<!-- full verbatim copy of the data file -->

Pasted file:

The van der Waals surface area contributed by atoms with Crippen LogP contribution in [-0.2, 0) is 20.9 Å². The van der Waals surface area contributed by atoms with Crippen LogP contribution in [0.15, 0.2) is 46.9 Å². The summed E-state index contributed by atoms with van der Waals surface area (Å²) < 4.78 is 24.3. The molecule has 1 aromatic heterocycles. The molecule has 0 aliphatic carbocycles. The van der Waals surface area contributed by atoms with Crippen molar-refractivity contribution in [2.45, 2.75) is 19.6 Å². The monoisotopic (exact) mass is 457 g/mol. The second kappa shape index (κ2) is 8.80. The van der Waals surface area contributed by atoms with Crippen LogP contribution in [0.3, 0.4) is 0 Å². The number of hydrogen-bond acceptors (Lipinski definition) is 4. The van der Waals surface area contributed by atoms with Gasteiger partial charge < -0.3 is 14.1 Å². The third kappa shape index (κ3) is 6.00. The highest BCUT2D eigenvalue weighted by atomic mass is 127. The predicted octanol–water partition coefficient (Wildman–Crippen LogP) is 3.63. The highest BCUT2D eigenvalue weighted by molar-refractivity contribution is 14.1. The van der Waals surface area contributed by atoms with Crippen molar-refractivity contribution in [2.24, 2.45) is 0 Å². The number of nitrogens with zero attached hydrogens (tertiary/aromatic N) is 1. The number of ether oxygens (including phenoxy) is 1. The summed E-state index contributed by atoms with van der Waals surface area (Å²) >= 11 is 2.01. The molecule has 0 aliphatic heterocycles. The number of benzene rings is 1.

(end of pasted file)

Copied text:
The van der Waals surface area contributed by atoms with Crippen LogP contribution in [-0.2, 0) is 20.9 Å². The van der Waals surface area contributed by atoms with Crippen LogP contribution in [0.15, 0.2) is 46.9 Å². The summed E-state index contributed by atoms with van der Waals surface area (Å²) < 4.78 is 24.3. The molecule has 1 aromatic heterocycles. The molecule has 0 aliphatic carbocycles. The van der Waals surface area contributed by atoms with Crippen molar-refractivity contribution in [2.45, 2.75) is 19.6 Å². The monoisotopic (exact) mass is 457 g/mol. The second kappa shape index (κ2) is 8.80. The van der Waals surface area contributed by atoms with Crippen LogP contribution in [0.3, 0.4) is 0 Å². The number of hydrogen-bond acceptors (Lipinski definition) is 4. The van der Waals surface area contributed by atoms with Gasteiger partial charge < -0.3 is 14.1 Å². The third kappa shape index (κ3) is 6.00. The highest BCUT2D eigenvalue weighted by atomic mass is 127. The predicted octanol–water partition coefficient (Wildman–Crippen LogP) is 3.63. The highest BCUT2D eigenvalue weighted by molar-refractivity contribution is 14.1. The van der Waals surface area contributed by atoms with Crippen molar-refractivity contribution in [2.24, 2.45) is 0 Å². The number of nitrogens with zero attached hydrogens (tertiary/aromatic N) is 1. The number of ether oxygens (including phenoxy) is 1. The summed E-state index contributed by atoms with van der Waals surface area (Å²) >= 11 is 2.01. The molecule has 0 aliphatic heterocycles. The number of benzene rings is 1.